Opinion 17-101

July 14, 2017

Dear :

         This responds to your inquiry (17-101) asking whether it is ethically permissible for you to meet with attorneys who represent criminal defendants concerning a “defense perspective” on the court’s handling of “discovery, diversion and disposition of cases.” The organizer of the meeting indicates that the attorneys intend to speak about these issues “generally” and “do not seek to discuss individual cases.” In addition, the organizer asserts that they will not “engage in ex parte conversations” or “discuss DA policies.” However, they do not wish to have any prosecutors attend the meeting.

A judge must always avoid even the appearance of impropriety (see 22 NYCRR 100.2) and must always act to promote public confidence in the judiciary’s integrity and impartiality (see 22 NYCRR 100.2[A]). We have advised that a judge’s participation in this type of exclusive, private meeting may well cast doubt upon a judge’s impartiality (see 22 NYCRR 100.4[A][1]), particularly where the attendees, who represent one set of interests before the judge, wish to discuss substantive and procedural legal issues in the other side’s absence. This is so even if the attendees do not plan to discuss specifically identifiable pending cases. Therefore, you should not participate in this meeting.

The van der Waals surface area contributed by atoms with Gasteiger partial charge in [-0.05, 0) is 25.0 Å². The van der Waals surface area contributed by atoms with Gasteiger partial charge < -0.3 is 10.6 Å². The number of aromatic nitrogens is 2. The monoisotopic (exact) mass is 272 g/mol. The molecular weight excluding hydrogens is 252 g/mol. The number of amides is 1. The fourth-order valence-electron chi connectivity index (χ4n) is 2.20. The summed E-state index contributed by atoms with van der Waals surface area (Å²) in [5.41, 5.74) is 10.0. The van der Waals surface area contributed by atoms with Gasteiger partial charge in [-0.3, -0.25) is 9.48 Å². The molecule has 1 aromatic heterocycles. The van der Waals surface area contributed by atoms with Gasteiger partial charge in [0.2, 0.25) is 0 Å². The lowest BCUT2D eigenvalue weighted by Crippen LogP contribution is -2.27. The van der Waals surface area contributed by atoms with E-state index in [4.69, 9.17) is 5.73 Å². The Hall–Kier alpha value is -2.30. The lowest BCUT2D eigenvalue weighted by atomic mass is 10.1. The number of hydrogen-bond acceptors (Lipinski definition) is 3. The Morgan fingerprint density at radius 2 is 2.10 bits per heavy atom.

Enclosed, for your convenience, are Opinions 13-124/13-125/13-128/13-129; 07-188; and 06-154/06-167 which address this issue.


Very truly yours,




                             George D. Marlow, Assoc. Justice

                              Appellate Div., First Dep’t (Ret.)

                             Committee Co-Chair


                             Hon. Margaret T. Walsh

                             Family Court Judge

                             Acting Justice, Supreme Court

                             Committee Co-Chair